Discover the astonishing story of a lost Titian masterpiece. Started in the mid-16th century, ‘Portrait of a Lady and her Daughter’ was unfinished when Titian died in 1576. According to several art historians, it may have been overpainted by one of his pupils because the original work was a portrait of Titian’s mistress and illicit daughter.
After remaining in Venice until 1850, where it would likely have been seen by Rubens and Van Dyck, the painting was acquired by Tsar Nicolas I of Russia. In 1920, it was acquired by Parisian art dealer René Gimpel, who sent his collection to safety in London when WW2 broke out and he joined the French Resistance. Gimpel’s son tracked his father’s collection down to a garage in Bayswater in 1946. Several adjacent buildings had been completely destroyed by bombs in the Blitz but, miraculously, Gimpel’s paintings survived. The Titian was subsequently acquired by Alec Cobbe as ‘Tobias and the Angel’ in the 1980s. Cobbe started the restoration of the painting in consultation with art historians and scientists in 1983. The process lasted about 20 years before the magnificent result was fully revealed.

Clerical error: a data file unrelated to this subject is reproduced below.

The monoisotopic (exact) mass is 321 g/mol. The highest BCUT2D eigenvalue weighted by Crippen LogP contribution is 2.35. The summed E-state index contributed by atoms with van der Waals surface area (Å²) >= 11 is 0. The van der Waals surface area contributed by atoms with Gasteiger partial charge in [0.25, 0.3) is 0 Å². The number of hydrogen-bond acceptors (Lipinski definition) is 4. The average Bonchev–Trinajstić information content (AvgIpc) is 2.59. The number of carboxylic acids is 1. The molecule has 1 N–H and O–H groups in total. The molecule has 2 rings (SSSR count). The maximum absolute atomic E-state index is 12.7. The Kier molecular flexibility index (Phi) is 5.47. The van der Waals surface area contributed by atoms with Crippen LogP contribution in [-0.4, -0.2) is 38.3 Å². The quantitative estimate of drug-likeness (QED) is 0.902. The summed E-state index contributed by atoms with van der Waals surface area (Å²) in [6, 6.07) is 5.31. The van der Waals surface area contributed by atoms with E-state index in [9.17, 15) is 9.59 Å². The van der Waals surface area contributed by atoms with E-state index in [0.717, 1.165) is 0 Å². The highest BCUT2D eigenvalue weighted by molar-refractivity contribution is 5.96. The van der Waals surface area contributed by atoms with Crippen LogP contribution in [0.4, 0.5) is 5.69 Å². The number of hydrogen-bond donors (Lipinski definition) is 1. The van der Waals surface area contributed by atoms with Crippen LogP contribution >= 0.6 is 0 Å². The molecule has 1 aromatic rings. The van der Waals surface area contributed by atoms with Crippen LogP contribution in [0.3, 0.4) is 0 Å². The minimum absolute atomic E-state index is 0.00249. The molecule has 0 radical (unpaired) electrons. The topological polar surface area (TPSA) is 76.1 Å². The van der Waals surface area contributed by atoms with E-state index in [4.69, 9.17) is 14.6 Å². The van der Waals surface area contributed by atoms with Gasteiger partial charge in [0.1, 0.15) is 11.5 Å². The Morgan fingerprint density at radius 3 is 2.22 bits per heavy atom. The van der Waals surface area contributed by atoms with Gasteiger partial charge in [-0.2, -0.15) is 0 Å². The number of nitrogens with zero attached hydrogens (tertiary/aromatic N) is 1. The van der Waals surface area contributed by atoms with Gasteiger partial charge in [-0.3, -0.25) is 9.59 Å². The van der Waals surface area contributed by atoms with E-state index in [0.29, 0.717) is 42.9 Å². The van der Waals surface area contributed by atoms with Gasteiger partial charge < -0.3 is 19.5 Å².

Now, this unfinished window into the mind of a master will return to its home in Venice after almost 500 years. On loan from current owner and renowned collectorMarnix Neerman, the Titian masterpiece will be a highlight of a new exhibition opening in September 2019. From 5 September 2019 until 1 March 2020, the Fondazione Musei Civici di Venezia (MUVE), in conjunction with the Rubenshuis in Antwerp, presents From Titian to Rubens – Masterpieces from Flemish Collections at Palazzo Ducale, Venice. The magnificent Doge’s private apartments will be transformed into veritable constkamers, rooms filled with around 80 paintings, drawings, engravings and examples of Venetian and Antwerp glass and instruments, on loan from the Antwerp City Museums, the KMSKA, MUVE, and the museums of Ghent, Bruges, Leuven and the MNHA Luxembourg. The exhibition will also present several important paintings and oil sketches by Rubens, and the moving Lamentation over the Dead Christ by Van Dyck. Sotheby’s is a proud sponsor of this exhibition.